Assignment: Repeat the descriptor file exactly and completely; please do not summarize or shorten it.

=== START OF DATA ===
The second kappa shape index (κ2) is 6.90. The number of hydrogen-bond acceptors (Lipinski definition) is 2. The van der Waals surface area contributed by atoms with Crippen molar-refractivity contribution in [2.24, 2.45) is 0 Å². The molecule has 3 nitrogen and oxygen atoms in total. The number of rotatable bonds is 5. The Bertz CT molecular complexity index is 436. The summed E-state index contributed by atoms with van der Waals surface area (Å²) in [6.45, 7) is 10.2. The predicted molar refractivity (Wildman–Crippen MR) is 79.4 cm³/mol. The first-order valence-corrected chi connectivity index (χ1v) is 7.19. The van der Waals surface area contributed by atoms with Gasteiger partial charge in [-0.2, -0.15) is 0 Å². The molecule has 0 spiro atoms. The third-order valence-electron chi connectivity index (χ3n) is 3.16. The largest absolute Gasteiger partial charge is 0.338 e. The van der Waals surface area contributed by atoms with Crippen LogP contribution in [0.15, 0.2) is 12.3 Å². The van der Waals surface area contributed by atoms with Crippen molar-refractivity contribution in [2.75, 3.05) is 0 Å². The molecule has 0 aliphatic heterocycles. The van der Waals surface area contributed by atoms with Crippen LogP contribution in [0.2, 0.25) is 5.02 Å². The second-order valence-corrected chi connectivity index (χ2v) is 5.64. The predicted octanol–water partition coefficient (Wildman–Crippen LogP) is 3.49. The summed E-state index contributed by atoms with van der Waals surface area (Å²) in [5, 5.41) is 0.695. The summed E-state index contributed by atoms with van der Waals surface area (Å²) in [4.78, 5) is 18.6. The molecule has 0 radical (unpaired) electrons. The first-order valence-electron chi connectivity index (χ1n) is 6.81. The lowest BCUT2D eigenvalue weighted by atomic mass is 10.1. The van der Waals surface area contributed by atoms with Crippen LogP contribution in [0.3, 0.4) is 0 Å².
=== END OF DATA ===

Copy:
The second kappa shape index (κ2) is 6.90. The number of hydrogen-bond acceptors (Lipinski definition) is 2. The van der Waals surface area contributed by atoms with Crippen molar-refractivity contribution in [2.24, 2.45) is 0 Å². The molecule has 3 nitrogen and oxygen atoms in total. The number of rotatable bonds is 5. The Bertz CT molecular complexity index is 436. The summed E-state index contributed by atoms with van der Waals surface area (Å²) in [6.45, 7) is 10.2. The predicted molar refractivity (Wildman–Crippen MR) is 79.4 cm³/mol. The first-order valence-corrected chi connectivity index (χ1v) is 7.19. The van der Waals surface area contributed by atoms with Gasteiger partial charge in [-0.2, -0.15) is 0 Å². The molecule has 0 spiro atoms. The third-order valence-electron chi connectivity index (χ3n) is 3.16. The largest absolute Gasteiger partial charge is 0.338 e. The van der Waals surface area contributed by atoms with Crippen LogP contribution in [0.15, 0.2) is 12.3 Å². The van der Waals surface area contributed by atoms with Crippen molar-refractivity contribution in [2.75, 3.05) is 0 Å². The molecule has 0 aliphatic heterocycles. The van der Waals surface area contributed by atoms with Crippen LogP contribution in [0.2, 0.25) is 5.02 Å². The second-order valence-corrected chi connectivity index (χ2v) is 5.64. The predicted octanol–water partition coefficient (Wildman–Crippen LogP) is 3.49. The summed E-state index contributed by atoms with van der Waals surface area (Å²) in [5, 5.41) is 0.695. The summed E-state index contributed by atoms with van der Waals surface area (Å²) in [4.78, 5) is 18.6. The molecule has 0 radical (unpaired) electrons. The first-order valence-electron chi connectivity index (χ1n) is 6.81. The lowest BCUT2D eigenvalue weighted by atomic mass is 10.1. The van der Waals surface area contributed by atoms with Crippen LogP contribution in [0.3, 0.4) is 0 Å².